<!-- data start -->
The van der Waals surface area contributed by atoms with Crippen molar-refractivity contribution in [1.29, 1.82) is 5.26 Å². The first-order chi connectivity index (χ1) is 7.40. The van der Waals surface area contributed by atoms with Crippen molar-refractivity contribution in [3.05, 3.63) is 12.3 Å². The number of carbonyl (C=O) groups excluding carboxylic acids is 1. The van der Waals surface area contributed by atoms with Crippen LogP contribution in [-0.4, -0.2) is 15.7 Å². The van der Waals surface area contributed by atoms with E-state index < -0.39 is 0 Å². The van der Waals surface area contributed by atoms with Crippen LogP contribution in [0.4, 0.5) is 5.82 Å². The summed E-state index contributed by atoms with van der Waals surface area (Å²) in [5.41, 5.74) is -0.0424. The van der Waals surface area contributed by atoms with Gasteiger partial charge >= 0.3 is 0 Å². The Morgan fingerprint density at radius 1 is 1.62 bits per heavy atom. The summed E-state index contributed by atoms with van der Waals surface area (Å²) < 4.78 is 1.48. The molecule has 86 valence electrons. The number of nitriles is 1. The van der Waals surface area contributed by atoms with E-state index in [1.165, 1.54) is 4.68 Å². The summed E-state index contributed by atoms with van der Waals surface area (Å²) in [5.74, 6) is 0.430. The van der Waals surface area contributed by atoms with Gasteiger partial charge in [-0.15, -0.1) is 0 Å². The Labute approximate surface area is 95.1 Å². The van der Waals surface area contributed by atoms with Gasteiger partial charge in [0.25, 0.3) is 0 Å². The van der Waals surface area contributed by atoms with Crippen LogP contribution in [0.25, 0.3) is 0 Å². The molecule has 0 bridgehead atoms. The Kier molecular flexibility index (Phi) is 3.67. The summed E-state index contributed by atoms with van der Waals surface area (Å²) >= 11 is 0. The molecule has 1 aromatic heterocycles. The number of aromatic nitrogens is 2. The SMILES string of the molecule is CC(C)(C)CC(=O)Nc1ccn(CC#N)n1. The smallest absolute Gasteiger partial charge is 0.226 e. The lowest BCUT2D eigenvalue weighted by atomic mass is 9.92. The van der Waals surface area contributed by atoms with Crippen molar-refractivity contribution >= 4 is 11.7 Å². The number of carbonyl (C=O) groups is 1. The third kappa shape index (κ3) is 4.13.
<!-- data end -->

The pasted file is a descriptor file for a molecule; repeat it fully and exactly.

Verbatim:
The van der Waals surface area contributed by atoms with Crippen molar-refractivity contribution in [1.29, 1.82) is 5.26 Å². The first-order chi connectivity index (χ1) is 7.40. The van der Waals surface area contributed by atoms with Crippen molar-refractivity contribution in [3.05, 3.63) is 12.3 Å². The number of carbonyl (C=O) groups excluding carboxylic acids is 1. The van der Waals surface area contributed by atoms with Crippen LogP contribution in [-0.4, -0.2) is 15.7 Å². The van der Waals surface area contributed by atoms with E-state index < -0.39 is 0 Å². The van der Waals surface area contributed by atoms with Crippen LogP contribution in [0.4, 0.5) is 5.82 Å². The summed E-state index contributed by atoms with van der Waals surface area (Å²) in [5.41, 5.74) is -0.0424. The van der Waals surface area contributed by atoms with Gasteiger partial charge >= 0.3 is 0 Å². The Morgan fingerprint density at radius 1 is 1.62 bits per heavy atom. The summed E-state index contributed by atoms with van der Waals surface area (Å²) < 4.78 is 1.48. The molecule has 86 valence electrons. The number of nitriles is 1. The van der Waals surface area contributed by atoms with E-state index in [1.165, 1.54) is 4.68 Å². The summed E-state index contributed by atoms with van der Waals surface area (Å²) in [5.74, 6) is 0.430. The van der Waals surface area contributed by atoms with Gasteiger partial charge in [-0.15, -0.1) is 0 Å². The Labute approximate surface area is 95.1 Å². The van der Waals surface area contributed by atoms with Gasteiger partial charge in [0.25, 0.3) is 0 Å². The van der Waals surface area contributed by atoms with Crippen LogP contribution in [0.25, 0.3) is 0 Å². The molecule has 0 bridgehead atoms. The Kier molecular flexibility index (Phi) is 3.67. The summed E-state index contributed by atoms with van der Waals surface area (Å²) >= 11 is 0. The molecule has 1 aromatic heterocycles. The number of aromatic nitrogens is 2. The SMILES string of the molecule is CC(C)(C)CC(=O)Nc1ccn(CC#N)n1. The smallest absolute Gasteiger partial charge is 0.226 e. The lowest BCUT2D eigenvalue weighted by atomic mass is 9.92. The van der Waals surface area contributed by atoms with Crippen molar-refractivity contribution >= 4 is 11.7 Å². The number of carbonyl (C=O) groups is 1. The third kappa shape index (κ3) is 4.13.